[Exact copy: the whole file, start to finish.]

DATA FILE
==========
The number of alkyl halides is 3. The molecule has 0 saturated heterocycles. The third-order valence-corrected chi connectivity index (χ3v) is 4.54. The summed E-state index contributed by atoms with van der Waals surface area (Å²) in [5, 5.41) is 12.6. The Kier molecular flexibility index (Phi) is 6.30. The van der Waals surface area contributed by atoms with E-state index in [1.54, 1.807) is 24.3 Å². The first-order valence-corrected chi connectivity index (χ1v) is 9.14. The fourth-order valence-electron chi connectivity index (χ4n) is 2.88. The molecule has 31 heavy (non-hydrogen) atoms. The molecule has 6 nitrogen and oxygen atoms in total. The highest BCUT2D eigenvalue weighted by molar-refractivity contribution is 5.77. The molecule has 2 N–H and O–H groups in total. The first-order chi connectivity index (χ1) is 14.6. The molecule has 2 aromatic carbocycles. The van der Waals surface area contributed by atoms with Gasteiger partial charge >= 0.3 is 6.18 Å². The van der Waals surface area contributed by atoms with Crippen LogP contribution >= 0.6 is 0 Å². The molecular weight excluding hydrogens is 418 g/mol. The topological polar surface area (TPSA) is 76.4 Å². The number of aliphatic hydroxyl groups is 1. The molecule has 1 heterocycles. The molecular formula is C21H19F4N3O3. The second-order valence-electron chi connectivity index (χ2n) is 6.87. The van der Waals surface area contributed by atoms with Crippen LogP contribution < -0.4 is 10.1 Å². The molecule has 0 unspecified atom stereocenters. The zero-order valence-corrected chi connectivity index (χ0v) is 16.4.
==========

The number of alkyl halides is 3. The molecule has 0 saturated heterocycles. The third-order valence-corrected chi connectivity index (χ3v) is 4.54. The summed E-state index contributed by atoms with van der Waals surface area (Å²) in [5, 5.41) is 12.6. The Kier molecular flexibility index (Phi) is 6.30. The van der Waals surface area contributed by atoms with E-state index in [1.54, 1.807) is 24.3 Å². The first-order valence-corrected chi connectivity index (χ1v) is 9.14. The fourth-order valence-electron chi connectivity index (χ4n) is 2.88. The molecule has 31 heavy (non-hydrogen) atoms. The molecule has 6 nitrogen and oxygen atoms in total. The highest BCUT2D eigenvalue weighted by molar-refractivity contribution is 5.77. The molecule has 2 N–H and O–H groups in total. The first-order chi connectivity index (χ1) is 14.6. The molecule has 2 aromatic carbocycles. The van der Waals surface area contributed by atoms with Gasteiger partial charge >= 0.3 is 6.18 Å². The van der Waals surface area contributed by atoms with Crippen LogP contribution >= 0.6 is 0 Å². The molecular weight excluding hydrogens is 418 g/mol. The topological polar surface area (TPSA) is 76.4 Å². The number of aliphatic hydroxyl groups is 1. The molecule has 1 heterocycles. The molecular formula is C21H19F4N3O3. The second-order valence-electron chi connectivity index (χ2n) is 6.87. The van der Waals surface area contributed by atoms with Crippen LogP contribution < -0.4 is 10.1 Å². The molecule has 0 unspecified atom stereocenters. The zero-order valence-corrected chi connectivity index (χ0v) is 16.4.